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WHOSE LIABLE? — 6 Comments

  1. Who's liable? After reposession, effectively the bank own the lot until the place is sold to pay off the debt. At this time presumably they should pay the tax unless there is an exemption in place.

    The bank could also be said own a proportion of the property for all the time that there is a mortgage or loan made against it. So, I like the thought that they should pay the percentage of the tax proportional to the amount that they own, with the person buying the house paying the rest. As the load is gradually paid down, the ratio of the tax paid by the two parties changes.

    • Sounds fair and equitable to me.

      It begs the question though, should you be leable during the period that you are paying bank interest only? At point of loan, the bank could tell you how much compound interest you will pay during the term of the loan and they usually take this first before you begin to run down the actual amount that you borrowed.

      • Compound interest doesn't accumulate all at once. You must eat into the capital part of the loan right from the start, otherwise you're into loan-shart territory where the debt never falls. The cost of the interest may well be the larger part of the payment, but that doesn't mean that you are not reducing the capital debt at all.

        However, if you're paying an interest-only loan, the bank owns the whole property until the final payment. During the term, you are generally making two payments. One is interest to the bank, the other is to some sort of investment mechanism, which may or may not be to the same bank. At the end you use the accumulated investment to pay back the capital (plus whatever extra is required because the investment has fallen behind in these days of sod-all interest rates).

        So, it would only be fair that the bank pays all the taxes associated with their ownership until the final (full) payment is made. I bet there's something in the small print of the contract with the bank saying that you're liable for all taxes and charges on the property, though….

        • Mick,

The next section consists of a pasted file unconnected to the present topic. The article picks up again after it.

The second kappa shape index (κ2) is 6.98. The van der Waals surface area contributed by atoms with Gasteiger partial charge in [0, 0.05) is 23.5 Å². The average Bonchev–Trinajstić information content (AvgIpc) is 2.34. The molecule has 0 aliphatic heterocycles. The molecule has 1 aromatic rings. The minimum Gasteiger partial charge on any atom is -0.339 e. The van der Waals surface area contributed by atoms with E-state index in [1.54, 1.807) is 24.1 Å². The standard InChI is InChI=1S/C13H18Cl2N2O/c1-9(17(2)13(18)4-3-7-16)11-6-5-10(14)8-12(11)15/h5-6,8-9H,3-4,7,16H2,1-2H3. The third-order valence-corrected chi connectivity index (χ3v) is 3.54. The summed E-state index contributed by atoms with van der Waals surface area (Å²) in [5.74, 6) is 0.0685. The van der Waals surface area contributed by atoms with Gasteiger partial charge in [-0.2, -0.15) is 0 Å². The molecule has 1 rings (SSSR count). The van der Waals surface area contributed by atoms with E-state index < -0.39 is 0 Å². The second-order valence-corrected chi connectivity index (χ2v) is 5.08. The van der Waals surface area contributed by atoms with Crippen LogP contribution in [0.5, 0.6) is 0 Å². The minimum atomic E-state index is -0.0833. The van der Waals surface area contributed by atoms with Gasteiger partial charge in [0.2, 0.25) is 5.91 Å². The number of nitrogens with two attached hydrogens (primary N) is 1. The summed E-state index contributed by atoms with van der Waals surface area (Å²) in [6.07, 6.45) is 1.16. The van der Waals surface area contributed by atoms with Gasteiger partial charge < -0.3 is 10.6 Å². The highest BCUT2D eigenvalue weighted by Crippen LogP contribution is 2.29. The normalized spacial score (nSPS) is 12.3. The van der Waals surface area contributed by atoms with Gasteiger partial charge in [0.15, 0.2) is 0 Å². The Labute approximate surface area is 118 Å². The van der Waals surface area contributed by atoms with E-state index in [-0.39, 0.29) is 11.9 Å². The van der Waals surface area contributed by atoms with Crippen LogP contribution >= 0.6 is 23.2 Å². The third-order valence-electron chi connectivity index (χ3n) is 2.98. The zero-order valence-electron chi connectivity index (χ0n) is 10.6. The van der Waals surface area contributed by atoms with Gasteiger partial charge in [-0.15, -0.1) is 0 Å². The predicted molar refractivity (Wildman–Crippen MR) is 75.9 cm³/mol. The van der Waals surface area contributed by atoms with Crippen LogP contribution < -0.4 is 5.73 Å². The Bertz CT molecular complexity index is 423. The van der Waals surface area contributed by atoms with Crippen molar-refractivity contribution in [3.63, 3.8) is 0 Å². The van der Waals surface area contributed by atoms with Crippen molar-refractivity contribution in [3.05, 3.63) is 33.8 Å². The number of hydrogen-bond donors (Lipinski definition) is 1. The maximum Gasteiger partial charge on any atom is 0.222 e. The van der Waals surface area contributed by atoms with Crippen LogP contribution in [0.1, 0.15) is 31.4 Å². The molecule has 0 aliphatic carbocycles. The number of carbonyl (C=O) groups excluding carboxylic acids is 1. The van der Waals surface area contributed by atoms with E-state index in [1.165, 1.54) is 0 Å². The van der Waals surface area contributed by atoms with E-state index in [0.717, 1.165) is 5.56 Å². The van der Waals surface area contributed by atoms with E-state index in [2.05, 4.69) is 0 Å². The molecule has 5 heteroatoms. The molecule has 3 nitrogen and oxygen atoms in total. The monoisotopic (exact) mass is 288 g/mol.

I agree about compound interest but from what I’ve heard, the bank does the theoritical calculation on day one and says, you borrowed €200K and at the end of the loan you will have paid back €750K (for example). They take the difference between the two and that, to to them, is what you are paying first. The original €200K is then dug into. This is not reflected in your statements but it is the frame of mind of the banker as it goes along.

          But you’re right as well, there is bound to be a get-out clase in the small print so my point is about morally right, not legally right.

           

          • So how do they account in advance for interest rates changing throughout the duration of a mortgage? What if you pay off early (for example by remortgage) or if you take a new loan when buying a larger house? Much easier to it as you go along….

            In the UK there are some mortgages that are updated annually, so if you make an over-payment it is only applied to the calculation then. The bank hold the money in escrow (and it earns no interest) until that time. Others have clauses that can force a recalculation, such as a change in the base rate, or an overpayment above a particular threshold. There are also those calculated as you go along, presumably effectively every month as the payments are made.

            I'm still not a fan of property taxes, though. The only thing I've noticed is that every time the politicians muck about with them, I end further out of pocket! Since when were taxes (and who pays them) about morals? It's all about reaming as much cash from the populus as possible – morality might be used as an excuse, but that's only ever a smokescreen.

          • You are again right – I was thinking of fixed rates when I speculated. 

            The moral dimension is akin to our relationship with the Courts and our Laws. We think in terms of justice being about right and wrong when in fact, the legal system is all about the legal system and has little to do with right and wrong. I know it’s complicated but……

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